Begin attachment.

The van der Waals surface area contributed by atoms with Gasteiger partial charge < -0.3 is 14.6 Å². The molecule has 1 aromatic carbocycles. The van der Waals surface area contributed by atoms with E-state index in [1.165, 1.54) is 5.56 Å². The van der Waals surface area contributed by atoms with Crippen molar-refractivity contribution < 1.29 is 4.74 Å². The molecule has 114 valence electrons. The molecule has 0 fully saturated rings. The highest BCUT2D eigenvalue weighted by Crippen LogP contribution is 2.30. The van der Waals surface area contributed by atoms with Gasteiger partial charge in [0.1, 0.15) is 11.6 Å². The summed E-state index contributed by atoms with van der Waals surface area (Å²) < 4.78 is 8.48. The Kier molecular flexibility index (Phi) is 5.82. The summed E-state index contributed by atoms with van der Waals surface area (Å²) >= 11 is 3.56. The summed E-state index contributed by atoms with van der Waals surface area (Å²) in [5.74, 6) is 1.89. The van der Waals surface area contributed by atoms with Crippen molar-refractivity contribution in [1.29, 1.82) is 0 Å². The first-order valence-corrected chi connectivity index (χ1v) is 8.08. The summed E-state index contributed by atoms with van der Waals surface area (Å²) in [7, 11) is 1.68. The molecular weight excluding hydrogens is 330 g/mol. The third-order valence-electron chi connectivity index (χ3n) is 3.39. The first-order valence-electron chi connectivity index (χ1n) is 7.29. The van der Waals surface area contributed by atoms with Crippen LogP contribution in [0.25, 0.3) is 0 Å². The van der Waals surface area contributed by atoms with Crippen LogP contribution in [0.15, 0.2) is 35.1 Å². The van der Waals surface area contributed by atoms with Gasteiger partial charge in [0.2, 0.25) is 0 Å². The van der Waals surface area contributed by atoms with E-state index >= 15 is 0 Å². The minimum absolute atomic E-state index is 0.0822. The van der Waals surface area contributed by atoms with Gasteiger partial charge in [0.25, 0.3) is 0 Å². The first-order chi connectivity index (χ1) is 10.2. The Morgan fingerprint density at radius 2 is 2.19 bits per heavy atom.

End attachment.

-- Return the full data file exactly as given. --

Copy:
The van der Waals surface area contributed by atoms with Gasteiger partial charge < -0.3 is 14.6 Å². The molecule has 1 aromatic carbocycles. The van der Waals surface area contributed by atoms with E-state index in [1.165, 1.54) is 5.56 Å². The van der Waals surface area contributed by atoms with Crippen molar-refractivity contribution < 1.29 is 4.74 Å². The molecule has 114 valence electrons. The molecule has 0 fully saturated rings. The highest BCUT2D eigenvalue weighted by Crippen LogP contribution is 2.30. The van der Waals surface area contributed by atoms with Gasteiger partial charge in [0.1, 0.15) is 11.6 Å². The summed E-state index contributed by atoms with van der Waals surface area (Å²) < 4.78 is 8.48. The Kier molecular flexibility index (Phi) is 5.82. The summed E-state index contributed by atoms with van der Waals surface area (Å²) >= 11 is 3.56. The summed E-state index contributed by atoms with van der Waals surface area (Å²) in [5.74, 6) is 1.89. The van der Waals surface area contributed by atoms with Crippen molar-refractivity contribution in [1.29, 1.82) is 0 Å². The first-order valence-corrected chi connectivity index (χ1v) is 8.08. The summed E-state index contributed by atoms with van der Waals surface area (Å²) in [7, 11) is 1.68. The molecular weight excluding hydrogens is 330 g/mol. The third-order valence-electron chi connectivity index (χ3n) is 3.39. The first-order valence-electron chi connectivity index (χ1n) is 7.29. The van der Waals surface area contributed by atoms with Crippen LogP contribution in [0.25, 0.3) is 0 Å². The van der Waals surface area contributed by atoms with Crippen LogP contribution in [0.15, 0.2) is 35.1 Å². The van der Waals surface area contributed by atoms with Gasteiger partial charge in [0.2, 0.25) is 0 Å². The van der Waals surface area contributed by atoms with E-state index >= 15 is 0 Å². The minimum absolute atomic E-state index is 0.0822. The van der Waals surface area contributed by atoms with Gasteiger partial charge in [0.25, 0.3) is 0 Å². The first-order chi connectivity index (χ1) is 10.2. The Morgan fingerprint density at radius 2 is 2.19 bits per heavy atom.